Not to be confused with the year's dark Wolverine send-off (or its black and white home video edit Logan Noir), this Logan is an original heist comedy from a mystery writer credited as Rebecca Blunt, believed to be a pseudonym and possibly of Soderbergh's longtime wife Jules Asner. It focuses on a family residing around the border of West Virginia and North Carolina. They include Jimmy (Channing Tatum), a former high school football star whose promising career was cut short by a knee injury, and his brother Clyde (Adam Driver), a bartender who lost his forearm near the tail end of his second Iraq tour. Jimmy has a beloved young daughter Sadie (Farrah MacKenzie) with his ex-wife (Katie Holmes), who has remarried into money (David Denman, still best known for his recurring stint in the early seasons of "The Office"). There is also a third Logan, Mellie (Riley Keough), a hair stylist whose wardrobe is full of mesh tops and brightly colored bras.

Clyde has a theory about the family's lack of luck, which may be to blame for Jimmy's latest misfortune: getting fired from his construction job after he is spotted limping and determined an insurance liability. Jimmy doesn't get angry. Instead, he makes a clear-headed plan to rob the Charlotte Motor Speedway, drawing up a list of rules to follow. The list helps Jimmy persuade Clyde to get on board with the plan. The two brothers then bring the plan to Joe Bang (a bleached blonde Daniel Craig), an incarcerated convict and explosives expert who is essential to pulling off what should be a multi-million dollar robbery.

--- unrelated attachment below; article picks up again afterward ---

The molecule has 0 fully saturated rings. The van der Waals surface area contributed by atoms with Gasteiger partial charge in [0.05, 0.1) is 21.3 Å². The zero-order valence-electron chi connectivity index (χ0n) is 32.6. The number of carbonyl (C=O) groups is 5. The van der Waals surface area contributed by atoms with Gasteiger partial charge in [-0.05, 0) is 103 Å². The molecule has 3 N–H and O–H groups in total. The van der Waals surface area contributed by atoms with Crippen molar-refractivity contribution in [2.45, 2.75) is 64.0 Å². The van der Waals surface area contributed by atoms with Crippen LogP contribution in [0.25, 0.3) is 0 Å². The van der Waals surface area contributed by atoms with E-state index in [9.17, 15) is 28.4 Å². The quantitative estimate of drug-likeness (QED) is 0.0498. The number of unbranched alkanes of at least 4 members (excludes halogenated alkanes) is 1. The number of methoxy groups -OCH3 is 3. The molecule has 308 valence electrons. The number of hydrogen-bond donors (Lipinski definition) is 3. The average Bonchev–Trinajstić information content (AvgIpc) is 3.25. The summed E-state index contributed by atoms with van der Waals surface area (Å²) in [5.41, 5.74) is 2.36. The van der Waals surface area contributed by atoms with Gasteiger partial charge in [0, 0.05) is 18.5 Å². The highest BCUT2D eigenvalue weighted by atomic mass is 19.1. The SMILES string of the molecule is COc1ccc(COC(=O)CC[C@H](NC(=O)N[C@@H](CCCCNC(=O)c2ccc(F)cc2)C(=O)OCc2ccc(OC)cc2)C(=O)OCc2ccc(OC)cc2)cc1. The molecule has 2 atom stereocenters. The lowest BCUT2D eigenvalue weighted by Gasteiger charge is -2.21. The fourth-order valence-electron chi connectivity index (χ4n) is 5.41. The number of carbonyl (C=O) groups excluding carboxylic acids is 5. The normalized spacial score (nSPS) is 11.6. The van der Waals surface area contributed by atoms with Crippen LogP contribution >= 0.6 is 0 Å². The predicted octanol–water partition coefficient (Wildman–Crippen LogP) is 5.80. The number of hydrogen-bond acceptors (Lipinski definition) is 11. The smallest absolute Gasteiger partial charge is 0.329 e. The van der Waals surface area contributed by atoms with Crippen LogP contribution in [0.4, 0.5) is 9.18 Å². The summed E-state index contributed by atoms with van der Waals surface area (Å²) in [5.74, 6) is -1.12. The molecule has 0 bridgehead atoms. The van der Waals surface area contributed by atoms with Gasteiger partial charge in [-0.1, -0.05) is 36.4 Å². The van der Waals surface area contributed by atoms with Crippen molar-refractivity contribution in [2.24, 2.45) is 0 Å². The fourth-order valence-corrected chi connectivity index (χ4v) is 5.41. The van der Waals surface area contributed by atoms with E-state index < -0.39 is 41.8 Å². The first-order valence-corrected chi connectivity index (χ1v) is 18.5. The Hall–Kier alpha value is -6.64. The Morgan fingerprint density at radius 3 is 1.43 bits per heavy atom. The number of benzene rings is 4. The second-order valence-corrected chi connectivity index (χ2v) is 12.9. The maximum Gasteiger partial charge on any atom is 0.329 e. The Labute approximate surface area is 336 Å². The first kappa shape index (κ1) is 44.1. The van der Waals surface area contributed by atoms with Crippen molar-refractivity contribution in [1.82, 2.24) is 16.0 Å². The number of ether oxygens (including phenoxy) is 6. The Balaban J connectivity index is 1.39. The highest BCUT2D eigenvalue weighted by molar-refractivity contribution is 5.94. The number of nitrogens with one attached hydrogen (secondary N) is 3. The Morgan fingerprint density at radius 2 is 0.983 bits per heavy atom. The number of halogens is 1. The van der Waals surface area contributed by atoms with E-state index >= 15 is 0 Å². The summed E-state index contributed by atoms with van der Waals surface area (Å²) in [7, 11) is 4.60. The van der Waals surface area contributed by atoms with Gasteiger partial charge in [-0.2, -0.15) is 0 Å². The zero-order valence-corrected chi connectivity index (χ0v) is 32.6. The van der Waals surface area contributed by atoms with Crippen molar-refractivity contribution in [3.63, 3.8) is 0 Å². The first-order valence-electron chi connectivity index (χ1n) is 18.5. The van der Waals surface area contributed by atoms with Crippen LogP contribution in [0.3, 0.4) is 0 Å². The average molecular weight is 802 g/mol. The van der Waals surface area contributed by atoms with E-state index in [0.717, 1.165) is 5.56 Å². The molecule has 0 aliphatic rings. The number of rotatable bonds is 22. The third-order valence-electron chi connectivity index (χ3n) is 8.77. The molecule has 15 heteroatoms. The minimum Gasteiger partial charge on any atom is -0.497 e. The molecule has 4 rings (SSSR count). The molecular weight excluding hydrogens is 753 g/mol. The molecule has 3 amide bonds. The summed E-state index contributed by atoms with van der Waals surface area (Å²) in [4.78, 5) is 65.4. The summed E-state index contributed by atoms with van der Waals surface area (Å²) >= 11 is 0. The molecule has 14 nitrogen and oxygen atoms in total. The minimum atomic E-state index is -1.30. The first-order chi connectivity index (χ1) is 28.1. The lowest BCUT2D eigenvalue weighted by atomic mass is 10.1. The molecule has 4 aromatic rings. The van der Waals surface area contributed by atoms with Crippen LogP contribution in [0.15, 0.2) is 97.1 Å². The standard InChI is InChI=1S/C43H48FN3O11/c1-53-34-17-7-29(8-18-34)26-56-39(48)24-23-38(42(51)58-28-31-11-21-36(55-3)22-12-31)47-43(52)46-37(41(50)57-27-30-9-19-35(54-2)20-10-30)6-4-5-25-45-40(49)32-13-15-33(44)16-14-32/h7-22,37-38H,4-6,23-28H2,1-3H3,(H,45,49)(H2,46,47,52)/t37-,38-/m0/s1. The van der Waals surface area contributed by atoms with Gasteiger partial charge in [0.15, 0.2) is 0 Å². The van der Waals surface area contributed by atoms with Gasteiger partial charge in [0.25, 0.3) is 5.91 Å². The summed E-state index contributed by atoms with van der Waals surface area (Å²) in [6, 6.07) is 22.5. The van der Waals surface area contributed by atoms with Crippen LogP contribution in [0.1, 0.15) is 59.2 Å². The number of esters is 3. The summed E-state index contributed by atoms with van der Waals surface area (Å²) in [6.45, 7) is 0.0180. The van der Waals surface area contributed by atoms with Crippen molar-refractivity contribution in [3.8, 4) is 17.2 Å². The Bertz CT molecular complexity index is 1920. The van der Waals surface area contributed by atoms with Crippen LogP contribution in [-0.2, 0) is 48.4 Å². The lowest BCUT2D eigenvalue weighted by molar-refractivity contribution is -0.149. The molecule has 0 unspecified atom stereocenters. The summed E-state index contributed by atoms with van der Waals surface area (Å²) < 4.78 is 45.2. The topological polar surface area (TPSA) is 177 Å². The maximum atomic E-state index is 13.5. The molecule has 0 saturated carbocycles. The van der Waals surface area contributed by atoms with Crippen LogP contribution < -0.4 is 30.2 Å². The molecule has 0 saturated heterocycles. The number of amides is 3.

Once Joe agrees to getting busted out of jail to do his part, his two redneck brothers also get involved, once the Logans give them reasons to make the robbery align with their own morality.

For their ambitious heist, the Logan brothers turn to Joe Bang (Daniel Craig), an incarcerated explosives expert.

And well, we get another Steven Soderbergh heist movie. It's not George Clooney and company looking cool and outwitting Vegas casinos. But it's a similarly enjoyable experience, the most fun a Soderbergh film has been since Eleven back in 2001. His virtuoso skills as director, cinematographer, and editor are on full display here. While it's possible he's really "Rebecca Blunt" (which would be tacky, given the paucity of creative jobs for actual females in Hollywood), Soderbergh hasn't taken a feature writing credit since 2002's disappointing Solaris.
Still, his gifts as a director always enhance the storytelling and that is certainly the case here. Logan's story feels a little more like a Coen Brothers comedy than one of the director's slick capers, but the two classes are not that far removed (even the onscreen personnel has repeatedly overlapped).

Soderbergh provides something with a little more broad appeal than the Coens' irony-laden farces. There isn't the same intellectualism and subtext that make the Coens' efforts such critical darlings, but there is still intelligence and emotion to Logan.